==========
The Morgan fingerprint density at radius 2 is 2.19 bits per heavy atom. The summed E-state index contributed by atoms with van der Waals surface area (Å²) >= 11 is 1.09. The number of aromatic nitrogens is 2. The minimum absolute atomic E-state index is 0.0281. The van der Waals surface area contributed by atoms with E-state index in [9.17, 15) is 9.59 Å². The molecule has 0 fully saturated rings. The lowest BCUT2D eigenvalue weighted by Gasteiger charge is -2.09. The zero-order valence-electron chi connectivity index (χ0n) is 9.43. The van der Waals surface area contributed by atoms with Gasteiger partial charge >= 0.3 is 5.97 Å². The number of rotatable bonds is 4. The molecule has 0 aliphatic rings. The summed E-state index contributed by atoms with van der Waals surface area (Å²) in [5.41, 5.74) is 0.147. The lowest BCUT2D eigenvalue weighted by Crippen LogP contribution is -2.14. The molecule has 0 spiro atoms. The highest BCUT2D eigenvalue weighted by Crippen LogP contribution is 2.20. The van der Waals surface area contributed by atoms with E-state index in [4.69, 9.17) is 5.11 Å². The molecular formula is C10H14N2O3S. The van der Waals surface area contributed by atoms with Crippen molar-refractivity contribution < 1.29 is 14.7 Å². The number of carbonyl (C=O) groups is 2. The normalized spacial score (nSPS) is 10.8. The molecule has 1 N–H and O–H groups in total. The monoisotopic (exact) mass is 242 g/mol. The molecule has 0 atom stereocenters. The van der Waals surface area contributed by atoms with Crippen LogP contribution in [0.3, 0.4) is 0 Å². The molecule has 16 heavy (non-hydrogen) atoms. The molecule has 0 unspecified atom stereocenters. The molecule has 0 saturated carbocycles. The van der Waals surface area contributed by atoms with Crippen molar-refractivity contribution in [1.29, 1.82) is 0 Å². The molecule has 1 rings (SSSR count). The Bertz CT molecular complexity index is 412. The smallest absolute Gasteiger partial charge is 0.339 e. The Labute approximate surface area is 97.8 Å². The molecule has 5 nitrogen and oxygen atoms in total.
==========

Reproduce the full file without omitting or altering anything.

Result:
The Morgan fingerprint density at radius 2 is 2.19 bits per heavy atom. The summed E-state index contributed by atoms with van der Waals surface area (Å²) >= 11 is 1.09. The number of aromatic nitrogens is 2. The minimum absolute atomic E-state index is 0.0281. The van der Waals surface area contributed by atoms with E-state index in [9.17, 15) is 9.59 Å². The molecule has 0 fully saturated rings. The lowest BCUT2D eigenvalue weighted by Gasteiger charge is -2.09. The zero-order valence-electron chi connectivity index (χ0n) is 9.43. The van der Waals surface area contributed by atoms with Gasteiger partial charge >= 0.3 is 5.97 Å². The number of rotatable bonds is 4. The molecule has 0 aliphatic rings. The summed E-state index contributed by atoms with van der Waals surface area (Å²) in [5.41, 5.74) is 0.147. The lowest BCUT2D eigenvalue weighted by Crippen LogP contribution is -2.14. The molecule has 0 spiro atoms. The highest BCUT2D eigenvalue weighted by Crippen LogP contribution is 2.20. The van der Waals surface area contributed by atoms with E-state index in [4.69, 9.17) is 5.11 Å². The molecular formula is C10H14N2O3S. The van der Waals surface area contributed by atoms with Crippen molar-refractivity contribution < 1.29 is 14.7 Å². The number of carbonyl (C=O) groups is 2. The normalized spacial score (nSPS) is 10.8. The molecule has 1 N–H and O–H groups in total. The monoisotopic (exact) mass is 242 g/mol. The molecule has 0 atom stereocenters. The van der Waals surface area contributed by atoms with Crippen LogP contribution in [0.3, 0.4) is 0 Å². The molecule has 16 heavy (non-hydrogen) atoms. The molecule has 0 unspecified atom stereocenters. The molecule has 0 saturated carbocycles. The van der Waals surface area contributed by atoms with Crippen molar-refractivity contribution in [1.29, 1.82) is 0 Å². The molecule has 1 rings (SSSR count). The Bertz CT molecular complexity index is 412. The smallest absolute Gasteiger partial charge is 0.339 e. The Labute approximate surface area is 97.8 Å². The molecule has 5 nitrogen and oxygen atoms in total.